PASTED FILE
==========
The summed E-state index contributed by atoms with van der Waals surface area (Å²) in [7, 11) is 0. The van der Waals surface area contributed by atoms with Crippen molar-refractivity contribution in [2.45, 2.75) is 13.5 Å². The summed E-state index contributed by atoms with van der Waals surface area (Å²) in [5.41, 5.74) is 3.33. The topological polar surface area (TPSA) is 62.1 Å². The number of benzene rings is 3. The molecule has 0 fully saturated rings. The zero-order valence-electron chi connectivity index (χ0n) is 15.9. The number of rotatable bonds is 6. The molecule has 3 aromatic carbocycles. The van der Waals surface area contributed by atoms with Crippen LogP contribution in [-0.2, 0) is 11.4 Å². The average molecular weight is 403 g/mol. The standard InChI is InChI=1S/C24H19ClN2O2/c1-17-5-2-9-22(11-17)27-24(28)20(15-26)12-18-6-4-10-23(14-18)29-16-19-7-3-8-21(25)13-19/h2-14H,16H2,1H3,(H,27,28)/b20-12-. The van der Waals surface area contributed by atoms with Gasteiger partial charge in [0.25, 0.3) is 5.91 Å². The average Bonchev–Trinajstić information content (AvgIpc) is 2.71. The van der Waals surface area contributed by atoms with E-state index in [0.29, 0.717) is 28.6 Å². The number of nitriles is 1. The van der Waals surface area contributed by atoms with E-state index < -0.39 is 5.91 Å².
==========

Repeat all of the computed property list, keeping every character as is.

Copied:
The summed E-state index contributed by atoms with van der Waals surface area (Å²) in [7, 11) is 0. The van der Waals surface area contributed by atoms with Crippen molar-refractivity contribution in [2.45, 2.75) is 13.5 Å². The summed E-state index contributed by atoms with van der Waals surface area (Å²) in [5.41, 5.74) is 3.33. The topological polar surface area (TPSA) is 62.1 Å². The number of benzene rings is 3. The molecule has 0 fully saturated rings. The zero-order valence-electron chi connectivity index (χ0n) is 15.9. The number of rotatable bonds is 6. The molecule has 3 aromatic carbocycles. The van der Waals surface area contributed by atoms with Crippen LogP contribution in [-0.2, 0) is 11.4 Å². The average molecular weight is 403 g/mol. The standard InChI is InChI=1S/C24H19ClN2O2/c1-17-5-2-9-22(11-17)27-24(28)20(15-26)12-18-6-4-10-23(14-18)29-16-19-7-3-8-21(25)13-19/h2-14H,16H2,1H3,(H,27,28)/b20-12-. The van der Waals surface area contributed by atoms with Gasteiger partial charge in [0.25, 0.3) is 5.91 Å². The average Bonchev–Trinajstić information content (AvgIpc) is 2.71. The van der Waals surface area contributed by atoms with E-state index in [0.29, 0.717) is 28.6 Å². The number of nitriles is 1. The van der Waals surface area contributed by atoms with E-state index < -0.39 is 5.91 Å².